Thursday, September 10, 2009

Family Matters: It Takes Discipline


Who are all these kids and why are they calling me mom?

I used to be this woman: young, formerly cute, with a bad attitude and a mean face. I started out with great theories on raising kids. Then one day I found a 25-pound bag of sugar spread evenly on the storage room floor. The kids and their friends were ice-skating in their socks over the slippery crystals.

Chalking it up to bad outside influences, I kept them isolated from naughty neighbor children. The next thing they designed was a swimming pool. They covered the shower drain with a towel and let the water overflow onto the bathroom floor. The plan was to fill up the bathroom and swim like fish in an aquarium. The resulting flood ruined the tile, and the carpet in the next room.

Experts on child-rearing have never bothered having children. If they did, they'd know nothing works. My theories toppled like blocks in a playroom.

When the corner of the boys bedroom started attracting flies, I investigated. Hmmm . . . what was the stinky, sticky liquid that had stiffened the carpet and eaten away the carpet pad . . . even the floor boards were dissolving . . . Could it be that animals lived in this room and had marked their spot with urine? These could NOT be my children! My children were obediently doing their extra reading at bedtime, not filling their toy box with bodily fluids!

Insanity is hereditary. You get it from your kids.

There were emotional issues, too. One kid had a conniption fit when the tub drain was released, convinced that he and all of his loved ones would be sucked down pipes and live in the sewer muck forever. He could hear the plug being released from any room in the house and broke into screams of terror. Another kid refused to take baths. He sat fully clothed on the bathroom floor and stirred the bathwater so it would sound like he was washing his sweat-stained arms.

Fears of wind, car washes, and vacuums ran rampant at our house. Two kids "rolled" their heads in a rhythmic effort to sooth themselves to sleep . . . for hours every night! I sat in darkened bedrooms to scare away bad dreams, and laid in darkened doorways to rescue sleepwalkers.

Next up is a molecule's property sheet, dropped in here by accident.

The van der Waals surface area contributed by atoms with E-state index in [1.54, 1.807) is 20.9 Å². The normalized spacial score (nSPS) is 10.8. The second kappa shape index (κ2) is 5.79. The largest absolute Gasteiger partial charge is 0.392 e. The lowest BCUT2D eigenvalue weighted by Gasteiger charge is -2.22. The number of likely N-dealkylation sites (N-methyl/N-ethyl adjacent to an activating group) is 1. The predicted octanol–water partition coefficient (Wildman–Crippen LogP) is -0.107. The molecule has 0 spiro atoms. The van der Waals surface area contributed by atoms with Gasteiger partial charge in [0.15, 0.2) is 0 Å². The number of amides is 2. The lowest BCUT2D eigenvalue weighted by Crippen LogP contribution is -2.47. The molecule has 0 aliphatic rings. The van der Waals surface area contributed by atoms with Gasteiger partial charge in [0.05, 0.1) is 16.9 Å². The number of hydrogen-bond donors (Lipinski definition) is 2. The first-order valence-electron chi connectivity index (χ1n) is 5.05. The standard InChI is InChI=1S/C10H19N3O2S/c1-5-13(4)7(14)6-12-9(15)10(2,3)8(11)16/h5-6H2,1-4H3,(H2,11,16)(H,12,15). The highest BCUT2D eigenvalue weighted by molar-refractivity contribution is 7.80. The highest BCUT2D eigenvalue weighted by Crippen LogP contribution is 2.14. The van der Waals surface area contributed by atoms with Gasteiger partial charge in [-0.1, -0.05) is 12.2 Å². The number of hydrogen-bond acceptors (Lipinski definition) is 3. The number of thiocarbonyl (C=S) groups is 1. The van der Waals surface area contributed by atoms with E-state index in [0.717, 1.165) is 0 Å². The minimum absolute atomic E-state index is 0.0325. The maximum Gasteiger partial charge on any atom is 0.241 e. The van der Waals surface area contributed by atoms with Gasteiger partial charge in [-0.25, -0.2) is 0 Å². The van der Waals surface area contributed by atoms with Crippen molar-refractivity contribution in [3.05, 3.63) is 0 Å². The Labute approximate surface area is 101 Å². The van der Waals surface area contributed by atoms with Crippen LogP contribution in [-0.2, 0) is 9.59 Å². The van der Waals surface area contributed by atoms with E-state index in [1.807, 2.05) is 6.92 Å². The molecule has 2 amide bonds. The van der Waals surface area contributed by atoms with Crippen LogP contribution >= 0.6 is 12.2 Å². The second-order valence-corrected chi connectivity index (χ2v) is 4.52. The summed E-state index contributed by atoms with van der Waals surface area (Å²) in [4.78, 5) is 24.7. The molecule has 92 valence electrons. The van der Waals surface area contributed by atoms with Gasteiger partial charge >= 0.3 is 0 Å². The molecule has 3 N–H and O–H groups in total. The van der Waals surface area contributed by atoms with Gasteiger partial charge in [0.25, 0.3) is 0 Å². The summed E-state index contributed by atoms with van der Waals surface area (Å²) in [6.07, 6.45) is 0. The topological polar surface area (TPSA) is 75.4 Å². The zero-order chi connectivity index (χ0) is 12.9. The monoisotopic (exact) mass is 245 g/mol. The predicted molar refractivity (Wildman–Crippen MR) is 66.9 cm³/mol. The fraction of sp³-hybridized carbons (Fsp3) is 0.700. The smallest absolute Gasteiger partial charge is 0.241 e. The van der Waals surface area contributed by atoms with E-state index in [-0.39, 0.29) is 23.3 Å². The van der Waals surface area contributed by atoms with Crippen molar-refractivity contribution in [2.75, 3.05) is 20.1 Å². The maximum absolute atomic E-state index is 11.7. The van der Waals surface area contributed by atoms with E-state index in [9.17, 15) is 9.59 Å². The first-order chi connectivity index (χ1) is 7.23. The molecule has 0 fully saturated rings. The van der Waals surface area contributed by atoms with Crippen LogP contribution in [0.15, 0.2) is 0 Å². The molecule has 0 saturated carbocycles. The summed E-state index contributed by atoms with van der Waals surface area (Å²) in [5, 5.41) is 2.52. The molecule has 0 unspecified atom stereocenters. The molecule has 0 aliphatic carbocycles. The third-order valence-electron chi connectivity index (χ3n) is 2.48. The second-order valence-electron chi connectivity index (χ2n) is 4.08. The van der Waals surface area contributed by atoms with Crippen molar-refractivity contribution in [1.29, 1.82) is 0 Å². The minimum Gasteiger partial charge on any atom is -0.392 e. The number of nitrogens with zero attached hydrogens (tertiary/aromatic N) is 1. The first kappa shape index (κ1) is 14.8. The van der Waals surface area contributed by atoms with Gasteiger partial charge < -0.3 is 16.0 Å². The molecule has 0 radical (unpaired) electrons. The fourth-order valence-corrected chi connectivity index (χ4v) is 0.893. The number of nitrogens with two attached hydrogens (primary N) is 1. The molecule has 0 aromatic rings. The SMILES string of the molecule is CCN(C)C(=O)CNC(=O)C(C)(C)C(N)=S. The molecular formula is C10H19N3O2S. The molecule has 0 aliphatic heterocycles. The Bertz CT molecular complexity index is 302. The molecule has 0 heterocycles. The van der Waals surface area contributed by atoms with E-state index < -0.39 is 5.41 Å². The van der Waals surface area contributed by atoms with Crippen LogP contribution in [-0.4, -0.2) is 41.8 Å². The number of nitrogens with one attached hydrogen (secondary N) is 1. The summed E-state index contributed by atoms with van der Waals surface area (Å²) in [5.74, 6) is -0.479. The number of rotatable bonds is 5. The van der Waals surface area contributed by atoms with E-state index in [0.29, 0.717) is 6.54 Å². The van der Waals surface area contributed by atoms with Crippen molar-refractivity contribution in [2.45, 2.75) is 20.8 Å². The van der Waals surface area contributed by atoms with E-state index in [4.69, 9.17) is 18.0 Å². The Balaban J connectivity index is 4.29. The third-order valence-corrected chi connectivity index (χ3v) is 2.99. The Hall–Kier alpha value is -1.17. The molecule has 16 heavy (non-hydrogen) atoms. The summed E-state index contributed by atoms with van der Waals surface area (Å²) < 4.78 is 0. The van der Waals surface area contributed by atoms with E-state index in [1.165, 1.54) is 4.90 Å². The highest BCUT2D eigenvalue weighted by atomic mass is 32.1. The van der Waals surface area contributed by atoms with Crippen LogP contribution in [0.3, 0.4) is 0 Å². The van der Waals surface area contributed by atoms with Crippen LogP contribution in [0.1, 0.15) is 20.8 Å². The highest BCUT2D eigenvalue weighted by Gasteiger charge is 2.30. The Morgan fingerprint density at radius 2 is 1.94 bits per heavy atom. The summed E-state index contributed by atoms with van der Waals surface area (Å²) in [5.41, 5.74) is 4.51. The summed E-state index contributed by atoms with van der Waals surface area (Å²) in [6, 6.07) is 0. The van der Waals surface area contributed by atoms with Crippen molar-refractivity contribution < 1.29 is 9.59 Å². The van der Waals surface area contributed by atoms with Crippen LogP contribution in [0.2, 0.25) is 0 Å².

My bad dreams involved taking them out in public. Mom rearranged the furniture one year for Thanksgiving. She hauled the ping-pong table upstairs to the dining room, and set it with her lovely silver and china. The meal got underway, with instructions on where to sit and thanks to great-grandma for her homemade watermelon pickles. "Everybody fold your arms. It's time for the prayer."

I scanned the room for my cute little boys while my sister searched for hers. Suddenly the decorative metal room divider lurched towards the table. As we all looked up in horror we saw four little monkeys clutching the aluminum scroll-work as it fell from it's place between the ceiling and the half-wall. In the nick of time, our husbands caught it before our sons became the centerpiece. Turkey time.

I childproofed the house but they keep getting back in.

(All illustrations here are from the darling book Jillian Jiggs, by Phoebe Gilman.)

I'm not telling these stories to brag. I just want to establish my credentials as an honest-to-goodness mom. Thirty years of on-the-job training taught me that most naughty behavior is just a stage. Happily all seven kids grew out of all conduct unbecoming, and now it's entertaining to watch them deal with their own little rascals.

I remember how hard it was to be a mom—it was so constant! Every night I'd climb in bed, exhausted, and I'd wake up still exhausted, knowing the second my feet touched the floor it would start spinning like a merry-go-round. One of the homework assignments I read this week (they are all so good!) compared motherhood to the movie Groundhog Day: the same day over and over. Isn't that a perfect description? But now, with my Oma perspective, I see it differently. A few months ago I wrote a post called Wax Strong as a tribute to the never-ending task of raising kids. Caring parents are awesome.

But what do you do between "the baby just rolled over!" and "he's going away to college?" My dad used to say, "Just love 'em, and make them mind." So, how do you teach them to mind? What works? Time outs, grounding, incentives, threats, taking away privileges, little chats? What's fair? What if you're inconsistent? Is there a place for spanking? (If we were young parents now we'd be turned in for child abuse, I'm sure.)

As a parent or grandparent, you've been on the front lines and your experience, good and bad, is valuable. If you're not a parent, you were a kid. How did your parents handle tantrums, lying, bad grades, curfew, swearing, speeding tickets or whatever your vice happened to be?